Athletes stretch for top performance in their sports. This type of stretching is dynamic, meaning everything moves – the arms, legs, back and head. Athletes doing dynamic stretching move through the different stretches, but don’t hold them for more than a few seconds.
Employees stretch to turn back time. This reverses the slow, steady damage done to muscles when they aren’t used properly.
“On the job, top speed is not so important, so static stretching is more helpful here,” says Dr. Rob Handelman, D.C. “It can maintain a person’s flexibility of the low back, shoulders, hands, arms, legs, ankles, and neck, which is lost over time due to repetitive motions and sustained postures.”
Dr. Handelman co-created the Backsafe® training program to improve employee well-being at work and at home by incorporating simple exercises to be done before and throughout the workday. The workplace can be a kitchen, a warehouse, plant, truck, car, office, hospital or an airplane.
The idea behind on-the-job static stretching is to reverse the position you’re in most of the day. Prolonged postures and repetitive activities (gripping, leaning forward, looking down much of the day) cause muscles or groups of muscles to shorten and deprive them of their normal full range of motion. They become tight, weakened and thus easier to injure.
“It doesn’t mean you’re going to get injured, just that you’re more vulnerable,” according to Dr. Handelman.
This result, from cumulative use and prolonged postures, happens over time, and differs from a single acute trauma event, such as falling from a height or a sudden impact.
Static stretches are of greatest use to workers since it is common in many occupations to have loss of flexibility in the hands, back, legs, and upper chest and shoulders.
When asked which job descriptions are at the greatest risk of developing short, tight, more easily injured muscles and joints, Dr. Handelman answered without hesitation, “Everybody that repeats movements often or maintains postures for a long time.”
“Since often they can’t change the job, what they can do is to return the muscles to their normal range of motion with stretching. They can permanently maintain a normal range of motion by doing static stretches and warmups before starting their job activity, and after a considerable number of job activities throughout the day.”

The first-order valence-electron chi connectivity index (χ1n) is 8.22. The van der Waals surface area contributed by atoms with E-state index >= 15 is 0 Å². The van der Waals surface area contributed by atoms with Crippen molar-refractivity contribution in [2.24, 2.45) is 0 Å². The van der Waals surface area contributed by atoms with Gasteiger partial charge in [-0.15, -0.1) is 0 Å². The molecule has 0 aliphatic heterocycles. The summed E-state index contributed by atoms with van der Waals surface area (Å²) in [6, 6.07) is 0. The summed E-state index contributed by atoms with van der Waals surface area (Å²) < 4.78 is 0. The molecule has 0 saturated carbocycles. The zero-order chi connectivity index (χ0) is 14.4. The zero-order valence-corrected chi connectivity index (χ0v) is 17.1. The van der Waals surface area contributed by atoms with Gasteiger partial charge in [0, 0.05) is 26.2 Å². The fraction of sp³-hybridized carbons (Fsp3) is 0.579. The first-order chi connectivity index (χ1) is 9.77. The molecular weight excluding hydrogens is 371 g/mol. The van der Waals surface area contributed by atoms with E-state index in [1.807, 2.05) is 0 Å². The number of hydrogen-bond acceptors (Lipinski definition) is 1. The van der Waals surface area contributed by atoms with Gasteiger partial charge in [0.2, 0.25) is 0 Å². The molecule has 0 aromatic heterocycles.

For example, upper extremity tightness and discomfort are common in flight attendants and manufacturing from using their hands often and while looking downward. Mechanics use tools constantly and can develop grip problems. Office personnel can experience over 250,000 muscle contractions just working at a computer on any given day.
Over time, the body believes the length of the muscles should be the current shortened position. What happens is the tight muscles lose strength and are weaker because they can’t contract or relax fully anymore, and on top of that are now more susceptible to injury.
“One should be able to straighten your elbows completely when placing your hands together behind your back. A worker who performs continuous lifting motions at work, where they lift but don’t straighten the arms, will cause the arm and chest muscles to shorten over time,” Dr. Handelman says.
By doing hand, wrist, chest and shoulder stretches, a worker can help to return the upper extremities to a full and more normal range of motion, thus less prone to experience a future painful injury.
There is some controversy about stretching and whether it should be dynamic or static, Dr. Handelman reveals. As noted above, dynamic stretching involves full body movement, using the legs and arms. Static stretching is when you stretch and hold.
“Since we are most often working with maintaining and returning joints and muscles to their normal full range of motion, static is the kind of on-the-job stretching we mostly teach in our Backsafe® and Sittingsafe® Injury Prevention Programs. That means stretching a muscle or group of muscles to their farthest point of motion without pain, and then holding it for 5 to 30 seconds,” he explains.
He recommends the Backsafe stretches for all job descriptions outside of those that require a sitting position while working. The Sittingsafe stretches are designed specifically for those that mainly sit while working including executives, office workers, laboratory, and dispatch personnel.
Static stretching can reverse any effects of cumulative, repetitive positions or motions done over and over at work, Handelman says.
“You want to prevent tightness in your body, you want to maintain your mobility, you want to protect your quality of life so you can do more things and have less chance of pain now and especially as we age.”
Interested in learning more about how you can use this information in your company? Contact Dennis Downing, CEO of Future Industrial Technologies (FIT) about Backsafe & Sittingsafe workshops that can be delivered in your facility! 1-800-775-2225
(Rob McCarthy is a freelance writer and contributor to the Backsafe® newsletter.)